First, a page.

Social Networks and the Dynamics of Labour Market Outcomes: Evidence from Refugees Resettled in the U.S.
Research on recent immigrants’ social networks and their hunt for work has produced mixed findings. Such networks have been shown to provide job opportunities and raise wages, but they can also aggravate cultural tensions and trigger competition for jobs. A 2012 study from Northwestern University, published in the Review of Economic Studies, suggests that it’s the composition of an immigrant’s social network that determines its impact on his or her employment prospects.
The study, “Social Networks and the Dynamics of Labour Market Outcomes: Evidence from Refugees Resettled in the U.S.,” examines how social networks affect employment for newly arrived workers. The researcher used data on approximately 1,700 male refugees between 2001 and 2005 from the International Rescue Committee, the Census Bureau and the Department for Health and Human Services. Refugee populations were studied because individuals typically settle in locations with existing social networks.
Key study findings include:
- The arrival in current and prior years of a larger-than-average number of network members decreases the probability of employment for a new entrant by at least 4.8 percentage points. However, if the refugee social network is more than two years old, the probability that a new refugee will find employment increases by 4.6 percentage points.
- Because of competition for jobs from new refugees, the employment rate for established refugees increases only 3.4% for each additional year of residency. “The negative competition effect from [an] increase in the number of network members arriving a year prior more than offsets the positive effects of an additional year of residence.”
- If there are many new refugees in a city, they compete against each other for work and drive down hourly wage rates. But a new refugee in a city with fewer newcomers and an established network faces less competition for work, pushing up hourly wages.
The researcher suggests that “a given network size may prove beneficial in some settings, while negative in others. Therefore, while the fact that refugee social networks provide labour market information to its members suggests a potential drawback to immigrant dispersal policies, dynamics are important to consider.”
Tags: employment, municipal
Read the issue-related Associated Press article titled "Many Illegal Immigrants Have Jobs in U.S. Before Crossing Border."
- What key insights from the article and the report should reporters be aware of as they cover issues related to jobs and immigration in the United States?
- What are the study's key technical term(s)? Which ones need to be put into language a lay audience can understand?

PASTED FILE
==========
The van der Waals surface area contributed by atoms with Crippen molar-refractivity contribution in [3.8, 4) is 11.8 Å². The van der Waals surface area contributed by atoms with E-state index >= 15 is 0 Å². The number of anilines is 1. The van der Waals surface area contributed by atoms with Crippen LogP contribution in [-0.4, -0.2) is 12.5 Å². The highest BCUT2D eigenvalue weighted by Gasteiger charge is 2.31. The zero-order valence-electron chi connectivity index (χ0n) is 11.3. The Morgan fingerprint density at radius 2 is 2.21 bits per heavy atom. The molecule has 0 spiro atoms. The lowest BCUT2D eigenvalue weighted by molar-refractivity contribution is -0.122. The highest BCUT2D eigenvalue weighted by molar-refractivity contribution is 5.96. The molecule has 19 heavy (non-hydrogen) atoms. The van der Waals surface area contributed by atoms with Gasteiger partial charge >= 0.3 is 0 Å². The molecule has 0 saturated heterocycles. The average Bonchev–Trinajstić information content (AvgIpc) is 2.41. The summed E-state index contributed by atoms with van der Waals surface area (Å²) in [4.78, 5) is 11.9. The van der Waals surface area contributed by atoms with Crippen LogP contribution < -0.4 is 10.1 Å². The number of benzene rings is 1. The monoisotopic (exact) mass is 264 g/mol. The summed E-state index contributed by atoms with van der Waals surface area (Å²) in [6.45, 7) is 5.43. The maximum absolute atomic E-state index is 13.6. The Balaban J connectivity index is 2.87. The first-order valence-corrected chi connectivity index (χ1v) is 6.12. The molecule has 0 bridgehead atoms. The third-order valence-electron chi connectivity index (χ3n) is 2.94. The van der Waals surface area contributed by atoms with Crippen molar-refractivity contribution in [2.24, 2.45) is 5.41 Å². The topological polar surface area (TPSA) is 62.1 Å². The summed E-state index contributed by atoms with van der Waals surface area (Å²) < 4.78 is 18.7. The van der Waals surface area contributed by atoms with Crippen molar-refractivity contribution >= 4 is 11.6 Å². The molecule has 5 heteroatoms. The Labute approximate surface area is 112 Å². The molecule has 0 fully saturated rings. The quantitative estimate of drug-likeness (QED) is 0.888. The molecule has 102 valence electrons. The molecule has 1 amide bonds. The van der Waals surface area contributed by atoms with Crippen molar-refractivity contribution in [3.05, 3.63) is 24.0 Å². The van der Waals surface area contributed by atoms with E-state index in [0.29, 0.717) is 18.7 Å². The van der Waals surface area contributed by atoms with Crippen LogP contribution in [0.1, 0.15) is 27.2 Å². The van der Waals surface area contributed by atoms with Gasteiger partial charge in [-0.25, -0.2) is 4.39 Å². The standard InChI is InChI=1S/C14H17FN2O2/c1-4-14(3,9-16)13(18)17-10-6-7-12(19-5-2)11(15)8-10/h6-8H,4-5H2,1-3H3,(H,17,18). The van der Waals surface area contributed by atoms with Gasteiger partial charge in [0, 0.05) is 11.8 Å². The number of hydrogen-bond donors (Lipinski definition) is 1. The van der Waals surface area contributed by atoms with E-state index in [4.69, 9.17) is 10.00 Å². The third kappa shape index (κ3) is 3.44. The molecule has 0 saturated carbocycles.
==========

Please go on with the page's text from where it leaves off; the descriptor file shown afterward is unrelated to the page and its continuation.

- Do the study’s authors put the research into context and show how they are advancing the state of knowledge about the subject? If so, what did the previous research indicate?
- What is the study’s research method? If there are statistical results, how did the scholars arrive at them?
- Evaluate the study's limitations. (For example, are there weaknesses in the study's data or research design?)
- How could the findings be misreported or misinterpreted by a reporter? In other words, what are the difficulties in conveying the data accurately? Give an example of a faulty headline or story lead.
Newswriting and digital reporting assignments
- Write a lead, headline or nut graph based on the study.
- Spend 60 minutes exploring the issue by accessing sources of information other than the study. Write a lead (or headline or nut graph) based on the study but informed by the new information. Does the new information significantly change what one would write based on the study alone?
- Compose two Twitter messages of 140 characters or fewer accurately conveying the study’s findings to a general audience. Make sure to use appropriate hashtags.
- Choose several key quotations from the study and show how they would be set up and used in a brief blog post.
- Map out the structure for a 60-second video segment about the study. What combination of study findings and visual aids could be used?
- Find pictures and graphics that might run with a story about the study. If appropriate, also find two related videos to embed in an online posting. Be sure to evaluate the credibility and appropriateness of any materials you would aggregate and repurpose.
Class discussion questions
- What is the study’s most important finding?
- Would members of the public intuitively understand the study’s findings? If not, what would be the most effective way to relate them?
- What kinds of knowledgeable sources you would interview to report the study in context?
- How could the study be “localized” and shown to have community implications?
- How might the study be explained through the stories of representative individuals? What kinds of people might a reporter feature to make such a story about the study come alive?
- What sorts of stories might be generated out of secondary information or ideas discussed in the study?